Continuity of Learning - English Language Arts
Continuity of Learning by Content Area
Platforms and Digital Tools
- MobyMax: Meets students where they are, with personalized lessons in Math, ELA, Science, and Social Studies. The program automatically adapts based on student progress and responses, making it ideal for scenarios where teachers are not readily available. A combination of a platform and a lesson plan. Bonus: the creator is from Washburn!
- CommonLit: Providing teachers with all the resources they need to set their students up for success, while also encouraging best practices in the classroom. The CommonLit Literacy Model is built on a foundation of over 2,000 high-quality free reading passages for grades 3-12, complemented by aligned interim assessments, growth-oriented data, and expert-led teacher development. Currently offering 4 weeks of lesson plans. This does require a registration but is free.
- The Fordham Institute has listed materials for podcasts, videos, and free access to materials that many publishers are offering for a short time. Consider audio and video options as you are planning lessons to provide a wide variety of access to texts in all media. Note the criteria from EdReports where comprehensive reviews have already been done.
Lesson and Unit Plans
- Smithsonian Tween Tribune: create an account then set up a class. Students can also sign in to your class. Assign articles which are accompanied by quizzes. Monitor responses to articles through the dashboard. Grades K-12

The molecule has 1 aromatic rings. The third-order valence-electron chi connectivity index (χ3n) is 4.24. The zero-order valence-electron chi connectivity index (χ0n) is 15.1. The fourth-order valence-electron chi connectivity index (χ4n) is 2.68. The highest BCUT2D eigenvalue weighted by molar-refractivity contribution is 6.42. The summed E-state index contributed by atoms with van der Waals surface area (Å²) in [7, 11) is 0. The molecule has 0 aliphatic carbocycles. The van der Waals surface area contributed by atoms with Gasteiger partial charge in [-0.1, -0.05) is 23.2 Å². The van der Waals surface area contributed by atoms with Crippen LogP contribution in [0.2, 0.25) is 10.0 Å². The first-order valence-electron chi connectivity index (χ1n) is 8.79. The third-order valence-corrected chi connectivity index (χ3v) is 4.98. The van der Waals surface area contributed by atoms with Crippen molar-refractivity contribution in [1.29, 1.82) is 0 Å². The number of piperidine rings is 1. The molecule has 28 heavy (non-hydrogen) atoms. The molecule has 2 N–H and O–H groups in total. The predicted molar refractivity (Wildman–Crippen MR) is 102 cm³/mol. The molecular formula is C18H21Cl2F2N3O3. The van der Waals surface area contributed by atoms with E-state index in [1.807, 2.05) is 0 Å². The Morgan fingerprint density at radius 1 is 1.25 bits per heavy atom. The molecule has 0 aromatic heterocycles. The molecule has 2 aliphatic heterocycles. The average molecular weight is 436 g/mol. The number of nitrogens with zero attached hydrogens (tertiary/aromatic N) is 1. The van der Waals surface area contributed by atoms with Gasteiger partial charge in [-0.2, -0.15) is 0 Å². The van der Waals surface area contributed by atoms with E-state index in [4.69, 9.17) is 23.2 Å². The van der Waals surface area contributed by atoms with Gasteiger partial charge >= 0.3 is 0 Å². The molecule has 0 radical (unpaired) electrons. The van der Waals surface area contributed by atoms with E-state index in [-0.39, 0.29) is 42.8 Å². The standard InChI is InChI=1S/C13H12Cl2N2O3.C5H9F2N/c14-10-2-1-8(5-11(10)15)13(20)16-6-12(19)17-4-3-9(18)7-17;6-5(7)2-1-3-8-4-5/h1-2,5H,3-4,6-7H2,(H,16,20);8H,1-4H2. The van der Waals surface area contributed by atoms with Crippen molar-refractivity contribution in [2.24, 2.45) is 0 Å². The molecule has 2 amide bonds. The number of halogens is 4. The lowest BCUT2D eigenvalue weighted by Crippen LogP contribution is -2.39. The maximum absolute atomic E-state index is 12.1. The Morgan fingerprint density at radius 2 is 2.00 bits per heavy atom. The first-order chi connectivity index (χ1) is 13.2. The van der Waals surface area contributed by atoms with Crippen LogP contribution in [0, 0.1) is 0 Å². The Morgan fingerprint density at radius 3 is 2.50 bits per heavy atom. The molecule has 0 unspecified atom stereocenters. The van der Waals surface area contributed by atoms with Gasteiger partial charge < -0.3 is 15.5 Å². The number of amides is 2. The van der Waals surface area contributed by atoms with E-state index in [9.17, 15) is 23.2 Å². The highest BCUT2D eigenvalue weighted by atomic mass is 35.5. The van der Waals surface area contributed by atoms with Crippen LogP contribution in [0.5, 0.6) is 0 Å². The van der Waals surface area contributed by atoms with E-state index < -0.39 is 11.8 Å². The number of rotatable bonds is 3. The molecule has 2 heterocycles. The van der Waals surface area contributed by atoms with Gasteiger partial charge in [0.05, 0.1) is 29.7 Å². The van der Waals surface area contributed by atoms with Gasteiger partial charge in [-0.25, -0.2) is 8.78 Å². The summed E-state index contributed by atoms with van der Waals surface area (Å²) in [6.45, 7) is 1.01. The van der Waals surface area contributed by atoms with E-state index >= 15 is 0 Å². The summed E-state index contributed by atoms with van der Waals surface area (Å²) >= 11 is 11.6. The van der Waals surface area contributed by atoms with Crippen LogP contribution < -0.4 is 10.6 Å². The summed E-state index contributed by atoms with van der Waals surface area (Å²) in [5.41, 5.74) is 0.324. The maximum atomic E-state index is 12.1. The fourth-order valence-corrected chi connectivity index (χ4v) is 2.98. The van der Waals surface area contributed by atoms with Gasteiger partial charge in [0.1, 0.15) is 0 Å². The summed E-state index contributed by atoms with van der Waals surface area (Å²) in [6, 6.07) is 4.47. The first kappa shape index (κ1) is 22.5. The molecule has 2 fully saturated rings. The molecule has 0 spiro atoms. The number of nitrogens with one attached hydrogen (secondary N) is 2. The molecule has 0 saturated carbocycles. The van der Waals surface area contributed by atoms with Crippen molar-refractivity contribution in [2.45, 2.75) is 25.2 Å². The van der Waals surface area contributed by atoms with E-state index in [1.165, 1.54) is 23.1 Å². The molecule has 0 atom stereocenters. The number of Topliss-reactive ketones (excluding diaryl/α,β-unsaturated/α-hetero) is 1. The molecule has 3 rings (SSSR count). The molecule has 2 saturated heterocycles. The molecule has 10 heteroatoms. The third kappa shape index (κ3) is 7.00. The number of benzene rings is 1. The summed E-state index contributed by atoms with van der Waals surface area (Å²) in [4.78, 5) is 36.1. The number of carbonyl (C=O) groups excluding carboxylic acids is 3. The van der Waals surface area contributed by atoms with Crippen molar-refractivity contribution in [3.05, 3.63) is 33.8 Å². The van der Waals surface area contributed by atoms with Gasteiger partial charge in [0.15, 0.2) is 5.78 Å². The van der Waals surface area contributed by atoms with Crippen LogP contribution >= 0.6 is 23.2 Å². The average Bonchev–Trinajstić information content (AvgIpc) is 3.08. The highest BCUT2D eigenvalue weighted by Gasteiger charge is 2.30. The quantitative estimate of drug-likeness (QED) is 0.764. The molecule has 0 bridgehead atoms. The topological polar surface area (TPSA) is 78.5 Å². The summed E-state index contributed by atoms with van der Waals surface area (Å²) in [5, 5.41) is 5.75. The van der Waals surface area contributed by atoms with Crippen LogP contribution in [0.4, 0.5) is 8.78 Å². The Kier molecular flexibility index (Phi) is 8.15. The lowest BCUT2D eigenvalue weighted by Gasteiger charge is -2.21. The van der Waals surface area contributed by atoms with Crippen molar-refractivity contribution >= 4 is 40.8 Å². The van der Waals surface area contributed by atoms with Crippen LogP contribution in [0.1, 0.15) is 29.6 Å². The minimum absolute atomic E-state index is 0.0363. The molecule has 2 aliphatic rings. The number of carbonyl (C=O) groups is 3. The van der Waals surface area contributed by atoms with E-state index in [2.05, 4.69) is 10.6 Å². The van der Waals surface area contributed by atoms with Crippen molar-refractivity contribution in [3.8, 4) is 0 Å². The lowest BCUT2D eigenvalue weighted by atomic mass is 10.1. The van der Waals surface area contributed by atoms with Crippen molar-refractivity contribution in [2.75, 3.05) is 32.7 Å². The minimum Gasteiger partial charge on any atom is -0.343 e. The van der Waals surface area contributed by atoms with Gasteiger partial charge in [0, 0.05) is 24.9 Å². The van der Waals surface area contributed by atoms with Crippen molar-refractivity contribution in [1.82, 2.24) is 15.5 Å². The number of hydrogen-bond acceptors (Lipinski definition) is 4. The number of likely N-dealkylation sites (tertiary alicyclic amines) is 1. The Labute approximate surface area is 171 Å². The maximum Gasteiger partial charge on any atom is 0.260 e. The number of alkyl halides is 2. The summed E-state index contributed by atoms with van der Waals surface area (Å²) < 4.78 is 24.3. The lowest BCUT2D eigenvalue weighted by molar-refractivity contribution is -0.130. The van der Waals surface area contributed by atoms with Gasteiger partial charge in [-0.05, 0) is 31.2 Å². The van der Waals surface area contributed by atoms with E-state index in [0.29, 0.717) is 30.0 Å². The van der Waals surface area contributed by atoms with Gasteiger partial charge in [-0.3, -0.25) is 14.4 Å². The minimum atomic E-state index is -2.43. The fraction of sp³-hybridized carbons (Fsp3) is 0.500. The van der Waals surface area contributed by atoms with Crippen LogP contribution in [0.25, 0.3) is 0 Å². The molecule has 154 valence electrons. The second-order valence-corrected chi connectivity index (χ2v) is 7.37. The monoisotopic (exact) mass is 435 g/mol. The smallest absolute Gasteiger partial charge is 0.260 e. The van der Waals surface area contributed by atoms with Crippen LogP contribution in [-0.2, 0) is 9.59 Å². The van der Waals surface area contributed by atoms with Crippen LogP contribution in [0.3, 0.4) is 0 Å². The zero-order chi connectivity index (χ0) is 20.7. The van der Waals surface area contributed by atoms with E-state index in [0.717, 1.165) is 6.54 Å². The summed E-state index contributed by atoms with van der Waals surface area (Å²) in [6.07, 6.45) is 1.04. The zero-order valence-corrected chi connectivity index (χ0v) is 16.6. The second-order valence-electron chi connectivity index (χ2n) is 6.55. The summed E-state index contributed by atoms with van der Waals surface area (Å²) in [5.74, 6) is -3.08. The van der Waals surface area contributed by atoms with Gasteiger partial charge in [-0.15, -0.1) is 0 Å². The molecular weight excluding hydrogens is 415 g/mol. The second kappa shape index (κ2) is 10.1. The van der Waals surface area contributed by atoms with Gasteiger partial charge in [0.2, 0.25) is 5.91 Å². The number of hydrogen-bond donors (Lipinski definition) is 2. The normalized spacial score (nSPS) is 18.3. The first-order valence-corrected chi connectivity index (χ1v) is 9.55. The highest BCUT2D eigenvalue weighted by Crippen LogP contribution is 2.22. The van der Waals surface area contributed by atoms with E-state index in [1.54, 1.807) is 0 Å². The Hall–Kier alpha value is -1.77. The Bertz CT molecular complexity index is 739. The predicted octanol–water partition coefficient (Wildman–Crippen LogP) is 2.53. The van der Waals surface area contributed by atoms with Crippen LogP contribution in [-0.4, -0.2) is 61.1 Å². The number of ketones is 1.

- Scholastic Learn at Home: Day by day projects to keep kids reading, thinking and growing.
- Amplify Reading: A digital, adaptive, K–5 supplemental literacy program that provides remediation and enrichment for all students in building skills in decoding, fluency, vocabulary, comprehension, and close reading through age-appropriate adventures. Amplify Reading adapts to the needs of each individual student, providing them with the exact instruction and practice they need to advance their literacy skills in any setting, in just 45 minutes of independent practice a week. (Free for the remainder of the school year.)
Digital Texts Currently Available
- CloudLibrary (requires an active library card, and not all libraries subscribe to this service. Some libraries use similar platforms, such as Overdrive). However, at this point, copies of desired title may not be available. Best for those who aren't picky.
- Epic! wants to help so they are offering FREE worldwide Remote Student Access to Epic through the end of the school year (June 30th, 2020), by teacher invitation — no credit card required. Families only need an invitation from their teacher to get started. Students will have anywhere, anytime access to the full Epic library on all devices (including web browsers, the iOS app and the Android app), and teachers can stay connected to their students by assigning books and collections and tracking reading activity and progress.
- Audible is offering free books (with some limits) during the Coronavirus disruption to education. Great for people who want a book in audio format. Many familiar titles. This offer does need a registration so parents should be involved. Some books are especially moving when heard aloud.
- Project Gutenberg has many books available, especially classic literature. Easy to use the site to download an e-book.
- Google Books may have the book you are looking for in an e-version, but it the formatting may be challenging to read. Look closely to see what is available.
- Advice from our library friends: if you are looking for a title or searching for a borrowing resource, send a message to your local library. They may be making special arrangements with various e-book resources to provide access for your community.
- Maine Digital Library: updated resource – used to be Marvel. Sort by age span, topics, types of resources. Create a collection and assign to students. Can be used regardless of where students are.
- Take Heart: A conversation in poetry: from the Maine State Library.